Anxiety — it strikes when we least expect it, giving us the fear of an impending danger.
Imagine this: One moment you’re calm, doing some work or trying to fall asleep, when — BAM — out of nowhere, it hits you.
You start trembling, breathing heavily, and worrying that you’re dying. There are many disturbing thoughts going on that you panic even more and your blood pressure rises. Soon enough, your heart starts beating out of your chest, you start feeling dizzy and don’t know where to run anymore.
After the symptoms subsides, you begin to worry about it occurring again. This notion keeps you up at night and even triggers future attacks.
If this sounds familiar and has happened quite often, then you may be suffering from an anxiety disorder. What I described, believe it or not, is more common than you think.
If you want to learn how to control your anxiety, then you’ve come to the right place.
Although most people find anti-anxiety drugs like benzodiazepines or antidepressants useful and fast-acting, simple therapeutic techniques go unnoticed. Breathing exercises, when mastered and executed correctly, may provide as much relief to your anxiety as any other treatment option.
Below are four traditional breathing exercises that are bound to put your anxiety under control.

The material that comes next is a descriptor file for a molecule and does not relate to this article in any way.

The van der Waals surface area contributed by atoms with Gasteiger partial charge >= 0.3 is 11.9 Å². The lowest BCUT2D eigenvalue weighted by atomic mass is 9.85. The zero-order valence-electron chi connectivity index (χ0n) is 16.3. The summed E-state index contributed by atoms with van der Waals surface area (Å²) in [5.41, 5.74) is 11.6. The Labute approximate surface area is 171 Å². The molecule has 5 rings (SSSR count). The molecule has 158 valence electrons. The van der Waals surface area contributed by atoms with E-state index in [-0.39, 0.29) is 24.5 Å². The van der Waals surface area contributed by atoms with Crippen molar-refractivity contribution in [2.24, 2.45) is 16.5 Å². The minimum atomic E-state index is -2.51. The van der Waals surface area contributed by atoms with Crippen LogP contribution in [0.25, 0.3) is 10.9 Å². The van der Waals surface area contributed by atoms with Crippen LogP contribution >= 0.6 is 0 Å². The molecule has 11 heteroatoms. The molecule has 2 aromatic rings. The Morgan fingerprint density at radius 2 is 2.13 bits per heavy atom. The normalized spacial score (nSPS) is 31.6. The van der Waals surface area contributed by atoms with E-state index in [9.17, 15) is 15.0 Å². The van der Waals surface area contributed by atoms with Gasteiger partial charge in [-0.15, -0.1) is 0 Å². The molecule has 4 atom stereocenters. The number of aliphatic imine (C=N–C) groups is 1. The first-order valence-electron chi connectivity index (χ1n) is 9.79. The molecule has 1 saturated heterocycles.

This breathing technique is helpful for slowing the respiration rate.
Find a relaxed position and pay close attention to your breath without adjusting it. Feel the changes (in sensations) that follow after each deep breath; the rhythm, texture, and temperature of each breath you take.
Once you’ve done this, continue with even deeper breaths, all-while noticing stress, concerns and judgments going away after a couple of minutes of mindful breathing.
If you want something to focus on during your breathing exercises, this technique is probably for you.
This exercise involves adding words to each deep breath to keep your mind occupied from anxiety and also implements a particular message.
Sit straight on your chair. Rather than speaking the words, breath them in as you inhale and exhale. For example, breath-in the word “I,” as you hold the inhalation, think “am,” and as you exhale think of “calm.” Start out by using “I am calm” and once you master it, change it to whatever choice of words make you more relaxed.
Square breathing, also known as ‘four square breathing,’ takes the approach of counting to four when taking deep breaths.
Start off by getting comfortable on a chair. Once you’re sitting in a snug position, breath-in while counting to four, followed by holding to the count of four, then exhaling to the count of four, and holding again to the count of four. Repeat this exercise for four minutes.
If this technique works for you, try maximizing its efficacy by adding visualizations. Envision drawing a four-angled box when counting to four each time. This will keep your mind distracted from any unwanted thoughts or judgments.
This is probably my favorite technique, in which a lot of people find efficacy with this one. It involves diaphragmatic breaths that can swiftly bring you to a relaxed state of mind.
You start by sitting on a chair or lying flat on the floor. One benefit of lying on the floor is that you can feel each diaphragmatic breath easier as you inhale. Once you find a right position, place one hand on your stomach and the other on your chest. As you inhale, notice your diaphragm expanding, similar to a balloon. When exhaling, imagine the balloon flattening and losing all its air.
Do this exercise ten more times.